The Food Bank defines “food insecure” households as those which either “reduced the quality, variety and desirability of their diets” (low food security) or reduced the food intake of one or more members (very low food security).

Income is the strongest determinant of food insecurity, Zook said. The vast majority of food pantry patrons either work full-time or receive Social Security or disability benefits. Among those who work full time, nearly half earn less than $24,000 a year.

Nationally, the food insecurity rate spiked during the Great Recession of 2007. It has gradually ebbed since then, but for the past two decades it has never fallen below 10%.

Click to enlarge. (Source: Hunger Mapping Project, Central PA Food Bank)

Demand on food banks spiked in the early days of the pandemic, but was offset by massive infusions of federal aid, including enhanced unemployment benefits and enhanced Supplemental Nutrition Assistance Program benefits, or SNAP. Those enhancements have since expired, and advocates say demand is again trending upward.

Partnership potential

The report identifies a number of “significant opportunities” to promote collaboration and coordination among Lancaster County’s food banks. Among its recommendations:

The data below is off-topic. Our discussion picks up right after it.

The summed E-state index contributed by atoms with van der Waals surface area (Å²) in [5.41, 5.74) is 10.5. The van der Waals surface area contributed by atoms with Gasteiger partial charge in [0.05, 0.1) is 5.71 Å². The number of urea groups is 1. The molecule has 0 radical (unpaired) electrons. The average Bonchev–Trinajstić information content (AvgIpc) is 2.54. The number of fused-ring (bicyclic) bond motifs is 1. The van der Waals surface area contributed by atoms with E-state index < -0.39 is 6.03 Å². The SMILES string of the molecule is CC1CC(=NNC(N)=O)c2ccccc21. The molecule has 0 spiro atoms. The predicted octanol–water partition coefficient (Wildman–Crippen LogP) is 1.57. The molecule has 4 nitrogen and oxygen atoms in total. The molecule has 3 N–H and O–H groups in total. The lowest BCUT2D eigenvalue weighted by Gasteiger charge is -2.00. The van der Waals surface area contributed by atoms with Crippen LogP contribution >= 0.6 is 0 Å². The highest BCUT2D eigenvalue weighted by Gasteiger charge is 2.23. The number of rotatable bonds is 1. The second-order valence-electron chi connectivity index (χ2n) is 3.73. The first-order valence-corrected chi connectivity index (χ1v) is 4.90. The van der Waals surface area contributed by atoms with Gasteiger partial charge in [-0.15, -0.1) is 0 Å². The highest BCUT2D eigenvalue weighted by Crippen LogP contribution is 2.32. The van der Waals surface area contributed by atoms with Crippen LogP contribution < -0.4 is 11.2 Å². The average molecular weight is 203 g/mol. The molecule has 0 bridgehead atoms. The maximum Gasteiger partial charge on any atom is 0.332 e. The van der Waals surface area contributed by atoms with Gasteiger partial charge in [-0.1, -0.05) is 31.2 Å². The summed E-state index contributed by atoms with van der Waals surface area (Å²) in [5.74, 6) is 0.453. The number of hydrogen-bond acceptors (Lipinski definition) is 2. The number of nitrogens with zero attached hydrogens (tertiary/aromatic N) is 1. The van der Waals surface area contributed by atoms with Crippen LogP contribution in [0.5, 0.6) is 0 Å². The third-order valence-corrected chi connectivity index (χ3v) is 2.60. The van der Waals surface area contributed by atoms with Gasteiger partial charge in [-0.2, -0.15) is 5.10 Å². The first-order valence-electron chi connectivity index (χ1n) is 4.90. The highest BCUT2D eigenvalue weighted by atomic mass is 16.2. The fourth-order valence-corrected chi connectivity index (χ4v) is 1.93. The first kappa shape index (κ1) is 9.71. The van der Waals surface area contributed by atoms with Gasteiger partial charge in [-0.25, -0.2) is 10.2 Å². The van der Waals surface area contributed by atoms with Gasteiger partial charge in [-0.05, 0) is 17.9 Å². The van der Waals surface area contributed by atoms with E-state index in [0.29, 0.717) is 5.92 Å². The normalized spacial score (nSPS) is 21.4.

Cover access gaps: Large swaths of southern and northeastern Lancaster County have limited access to food pantries. Providers should collaborate to bolster pantries in those areas. Additionally, several pantries have geographic restrictions on whom they serve; those should be reduced or eliminated.

Increase operating hours: Nearly 1 in 3 food-insecure individuals don’t have easy access to pantries with weekend hours, while 1 in 4 don’t have access to pantries with evening hours.

Lower access barriers: Two-thirds of pantries require photo ID, nearly half require proof of residency, and some require classes or meetings with social workers. Many limit visits to once a month. Food pantries “should strive to be the lowest barrier social service organizations,” and should evaluate their practices accordingly, Zook and Watson said.

(Source: Hunger Mapping Project, Central PA Food Bank)

Improve food pantry equity: Food banks in Lancaster city have less storage capacity than their county counterparts and are less likely to let clients pick out their own items. The charity food network should take steps to remedy those drawbacks.